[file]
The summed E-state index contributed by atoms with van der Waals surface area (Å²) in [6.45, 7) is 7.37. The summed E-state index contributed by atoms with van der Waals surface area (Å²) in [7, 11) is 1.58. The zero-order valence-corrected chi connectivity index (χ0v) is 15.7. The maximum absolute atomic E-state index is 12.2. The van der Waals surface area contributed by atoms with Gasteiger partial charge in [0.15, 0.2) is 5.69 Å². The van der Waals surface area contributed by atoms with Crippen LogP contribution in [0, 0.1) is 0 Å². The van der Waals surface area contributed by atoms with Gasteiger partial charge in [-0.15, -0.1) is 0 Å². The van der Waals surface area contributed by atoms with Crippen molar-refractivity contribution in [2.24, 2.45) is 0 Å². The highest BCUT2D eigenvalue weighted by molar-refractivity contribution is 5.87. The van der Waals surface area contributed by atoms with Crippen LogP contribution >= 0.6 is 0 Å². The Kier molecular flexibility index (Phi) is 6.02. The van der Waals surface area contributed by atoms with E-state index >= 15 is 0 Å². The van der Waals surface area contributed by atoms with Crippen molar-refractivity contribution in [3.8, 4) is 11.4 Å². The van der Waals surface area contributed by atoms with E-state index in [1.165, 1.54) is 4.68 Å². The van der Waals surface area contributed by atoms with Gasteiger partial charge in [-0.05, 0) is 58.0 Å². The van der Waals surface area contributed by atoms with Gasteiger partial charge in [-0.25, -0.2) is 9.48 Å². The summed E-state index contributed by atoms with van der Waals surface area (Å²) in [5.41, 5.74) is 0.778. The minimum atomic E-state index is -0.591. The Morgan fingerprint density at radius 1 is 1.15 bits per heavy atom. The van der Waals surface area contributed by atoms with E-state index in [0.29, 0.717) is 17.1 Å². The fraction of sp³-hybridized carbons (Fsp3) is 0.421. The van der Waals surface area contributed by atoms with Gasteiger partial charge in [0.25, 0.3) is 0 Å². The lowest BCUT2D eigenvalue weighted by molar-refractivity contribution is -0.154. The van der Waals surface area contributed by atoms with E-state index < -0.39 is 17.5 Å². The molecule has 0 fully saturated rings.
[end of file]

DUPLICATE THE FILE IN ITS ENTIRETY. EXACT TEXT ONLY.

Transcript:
The summed E-state index contributed by atoms with van der Waals surface area (Å²) in [6.45, 7) is 7.37. The summed E-state index contributed by atoms with van der Waals surface area (Å²) in [7, 11) is 1.58. The zero-order valence-corrected chi connectivity index (χ0v) is 15.7. The maximum absolute atomic E-state index is 12.2. The van der Waals surface area contributed by atoms with Gasteiger partial charge in [0.15, 0.2) is 5.69 Å². The van der Waals surface area contributed by atoms with Crippen LogP contribution in [0, 0.1) is 0 Å². The van der Waals surface area contributed by atoms with Gasteiger partial charge in [-0.15, -0.1) is 0 Å². The van der Waals surface area contributed by atoms with Crippen molar-refractivity contribution in [2.24, 2.45) is 0 Å². The highest BCUT2D eigenvalue weighted by molar-refractivity contribution is 5.87. The van der Waals surface area contributed by atoms with Crippen LogP contribution >= 0.6 is 0 Å². The Kier molecular flexibility index (Phi) is 6.02. The van der Waals surface area contributed by atoms with E-state index >= 15 is 0 Å². The van der Waals surface area contributed by atoms with Crippen molar-refractivity contribution in [3.8, 4) is 11.4 Å². The van der Waals surface area contributed by atoms with E-state index in [1.165, 1.54) is 4.68 Å². The van der Waals surface area contributed by atoms with Gasteiger partial charge in [-0.05, 0) is 58.0 Å². The van der Waals surface area contributed by atoms with Gasteiger partial charge in [-0.25, -0.2) is 9.48 Å². The summed E-state index contributed by atoms with van der Waals surface area (Å²) in [5.41, 5.74) is 0.778. The minimum atomic E-state index is -0.591. The Morgan fingerprint density at radius 1 is 1.15 bits per heavy atom. The van der Waals surface area contributed by atoms with E-state index in [0.29, 0.717) is 17.1 Å². The fraction of sp³-hybridized carbons (Fsp3) is 0.421. The van der Waals surface area contributed by atoms with Gasteiger partial charge in [0.25, 0.3) is 0 Å². The lowest BCUT2D eigenvalue weighted by molar-refractivity contribution is -0.154. The van der Waals surface area contributed by atoms with E-state index < -0.39 is 17.5 Å². The molecule has 0 fully saturated rings.